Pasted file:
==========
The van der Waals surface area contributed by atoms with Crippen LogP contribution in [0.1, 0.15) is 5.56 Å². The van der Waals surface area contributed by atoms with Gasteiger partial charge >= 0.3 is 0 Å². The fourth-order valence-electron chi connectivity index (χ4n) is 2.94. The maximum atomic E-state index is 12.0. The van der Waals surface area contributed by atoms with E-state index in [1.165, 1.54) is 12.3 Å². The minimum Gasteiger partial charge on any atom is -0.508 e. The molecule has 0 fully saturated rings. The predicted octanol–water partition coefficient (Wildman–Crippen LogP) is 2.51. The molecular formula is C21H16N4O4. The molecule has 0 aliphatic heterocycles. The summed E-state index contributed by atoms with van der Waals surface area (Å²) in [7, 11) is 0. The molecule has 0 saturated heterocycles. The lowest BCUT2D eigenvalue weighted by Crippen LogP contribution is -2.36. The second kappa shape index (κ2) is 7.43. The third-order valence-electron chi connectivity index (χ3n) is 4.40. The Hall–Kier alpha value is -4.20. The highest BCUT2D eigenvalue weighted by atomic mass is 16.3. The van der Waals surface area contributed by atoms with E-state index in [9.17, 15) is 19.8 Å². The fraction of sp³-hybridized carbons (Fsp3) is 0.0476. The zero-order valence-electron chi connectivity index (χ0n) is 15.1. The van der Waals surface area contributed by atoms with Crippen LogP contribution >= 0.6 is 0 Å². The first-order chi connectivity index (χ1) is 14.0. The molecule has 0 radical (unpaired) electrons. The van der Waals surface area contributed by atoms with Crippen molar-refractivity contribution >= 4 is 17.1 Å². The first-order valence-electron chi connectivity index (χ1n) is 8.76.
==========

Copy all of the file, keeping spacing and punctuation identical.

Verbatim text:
The van der Waals surface area contributed by atoms with Crippen LogP contribution in [0.1, 0.15) is 5.56 Å². The van der Waals surface area contributed by atoms with Gasteiger partial charge >= 0.3 is 0 Å². The fourth-order valence-electron chi connectivity index (χ4n) is 2.94. The maximum atomic E-state index is 12.0. The van der Waals surface area contributed by atoms with E-state index in [1.165, 1.54) is 12.3 Å². The minimum Gasteiger partial charge on any atom is -0.508 e. The molecule has 0 fully saturated rings. The predicted octanol–water partition coefficient (Wildman–Crippen LogP) is 2.51. The molecular formula is C21H16N4O4. The molecule has 0 aliphatic heterocycles. The summed E-state index contributed by atoms with van der Waals surface area (Å²) in [7, 11) is 0. The molecule has 0 saturated heterocycles. The lowest BCUT2D eigenvalue weighted by Crippen LogP contribution is -2.36. The second kappa shape index (κ2) is 7.43. The third-order valence-electron chi connectivity index (χ3n) is 4.40. The Hall–Kier alpha value is -4.20. The highest BCUT2D eigenvalue weighted by atomic mass is 16.3. The van der Waals surface area contributed by atoms with E-state index in [9.17, 15) is 19.8 Å². The fraction of sp³-hybridized carbons (Fsp3) is 0.0476. The zero-order valence-electron chi connectivity index (χ0n) is 15.1. The van der Waals surface area contributed by atoms with Crippen LogP contribution >= 0.6 is 0 Å². The first-order chi connectivity index (χ1) is 14.0. The molecule has 0 radical (unpaired) electrons. The van der Waals surface area contributed by atoms with Crippen molar-refractivity contribution >= 4 is 17.1 Å². The first-order valence-electron chi connectivity index (χ1n) is 8.76.